In its 30 June ruling, the US Supreme Court restricted the Environmental Protection Agency’s ability to limit greenhouse gas emissions. The 6-3 verdict, coming from the second-highest greenhouse gas emitter in the world, has global implications for climate goals.
The decision invoked the ‘major questions’ legal doctrine, which requires Congressional authorisation before regulators can take actions on important issues with societal impact. Chief Justice John Roberts stated that the EPA fell under the doctrine due to its ‘unprecedented’ attempts to transition US power generation to renewable sources.
The US under President Joe Biden likes to think of itself as world-leading in climate change mitigation efforts. But what impact will this ruling have on US climate ambitions?
A key question is whether this verdict will undermine the Securities and Exchange Commission’s draft rule, proposed in March, that would require US-listed companies to disclose their climate-related risks and emissions. This proposal was a major step towards improving the transparency and consistency of climate reporting. While Roberts claimed the Supreme Court intends the major decisions doctrine to apply only in extraordinary cases, it’s hard to believe that the Biden administration will not face more challenges.
The ruling could also lead to a rise in US coal use. Coal has been used less and less in recent years as plants have been retired in favour of cheaper liquified natural gas and renewable energy sources. In April, US wind and solar energy hit the key benchmark of 20% of electricity generation. However, if coal restrictions are seen to be softer following this verdict, it could lead to a spike in plants being recommissioned to cope with the demands of the energy crisis.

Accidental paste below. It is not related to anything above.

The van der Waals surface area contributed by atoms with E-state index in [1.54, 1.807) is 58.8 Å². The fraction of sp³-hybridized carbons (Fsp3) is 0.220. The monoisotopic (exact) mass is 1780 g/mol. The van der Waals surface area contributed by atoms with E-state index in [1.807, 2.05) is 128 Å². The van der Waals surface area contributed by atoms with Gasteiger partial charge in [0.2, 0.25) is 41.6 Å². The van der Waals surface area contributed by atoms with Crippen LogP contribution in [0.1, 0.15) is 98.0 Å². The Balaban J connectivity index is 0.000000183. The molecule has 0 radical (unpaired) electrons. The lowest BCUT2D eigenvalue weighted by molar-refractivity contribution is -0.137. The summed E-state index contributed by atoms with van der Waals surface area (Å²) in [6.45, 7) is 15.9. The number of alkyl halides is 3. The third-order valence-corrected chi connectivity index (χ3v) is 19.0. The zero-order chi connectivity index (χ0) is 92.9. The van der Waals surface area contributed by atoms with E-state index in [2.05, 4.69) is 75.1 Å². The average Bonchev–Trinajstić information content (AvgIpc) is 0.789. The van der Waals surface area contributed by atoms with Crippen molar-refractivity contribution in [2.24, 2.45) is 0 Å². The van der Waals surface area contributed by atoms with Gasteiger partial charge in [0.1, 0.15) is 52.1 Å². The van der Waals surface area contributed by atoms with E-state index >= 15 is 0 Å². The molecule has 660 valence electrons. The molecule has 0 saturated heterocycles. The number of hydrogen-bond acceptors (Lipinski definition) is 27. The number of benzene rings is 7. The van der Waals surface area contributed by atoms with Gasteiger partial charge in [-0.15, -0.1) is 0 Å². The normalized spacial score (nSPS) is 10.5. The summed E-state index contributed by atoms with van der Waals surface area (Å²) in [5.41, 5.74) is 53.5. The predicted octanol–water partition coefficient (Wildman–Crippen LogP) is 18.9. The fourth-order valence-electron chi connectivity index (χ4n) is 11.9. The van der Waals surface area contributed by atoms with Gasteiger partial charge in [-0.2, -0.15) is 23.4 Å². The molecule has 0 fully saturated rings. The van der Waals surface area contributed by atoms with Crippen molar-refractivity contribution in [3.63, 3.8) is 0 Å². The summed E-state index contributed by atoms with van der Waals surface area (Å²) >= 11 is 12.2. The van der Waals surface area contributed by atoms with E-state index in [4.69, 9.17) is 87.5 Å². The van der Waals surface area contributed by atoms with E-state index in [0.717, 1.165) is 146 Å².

Biden’s climate credentials have already been dented in the wake of Russia’s invasion of Ukraine. In an attempt to help Europe wean itself off Russian gas, his administration has sought to expand exports of LNG. This has attracted widespread criticism and concern for net zero goals, which will undoubtedly be set back by increased demand for gas. In a video message to the Austrian world summit meeting in June, UN Secretary General António Guterres declared that spending money on coal, oil and gas a result of the war in Ukraine is ‘delusional’.
For a country that is currently experiencing severe droughts across its western states, with Texas reporting 17 triple-digit-degree days in June alone, the Supreme Court’s intervention in climate efforts is worrying. The US is both one of the highest contributors to climate change and one of the countries most vulnerable to the impact of wildfires, hurricanes and other natural disasters.
The court’s decision will force the Biden administration to take a different approach to climate goals. One route could be through legislation, but this is unlikely given partisan divides. The administration is going to have to get creative to prevent this ruling from derailing its climate efforts. Biden said: ‘While this decision risks damaging our nation’s ability to keep our air clean and combat climate change, I will not relent in using my lawful authorities to protect public health and tackle the climate crisis.’
Those in favour of the Supreme Court’s ruling have praised the return of the power to make important decisions to Congress, instead of unelected bureaucrats. The irony is that this extremely important decision was made by a court of unelected officials, three of whom were appointed by a president that lost the popular vote and made withdrawal from the Paris agreement one of his earliest acts.
In the wake of a slew of controversial and dangerous decisions in recent weeks, the influence of Donald Trump on the Supreme Court is plain to see. The pivot towards conservatism has marked out the Supreme Court as a potential opponent of the global fight against climate change and Biden’s election promises. If the US is to lead the world on climate change, Biden is going to have to think outside the box.
Sarah Moloney is Subeditor at OMFIF.
Image source: COP26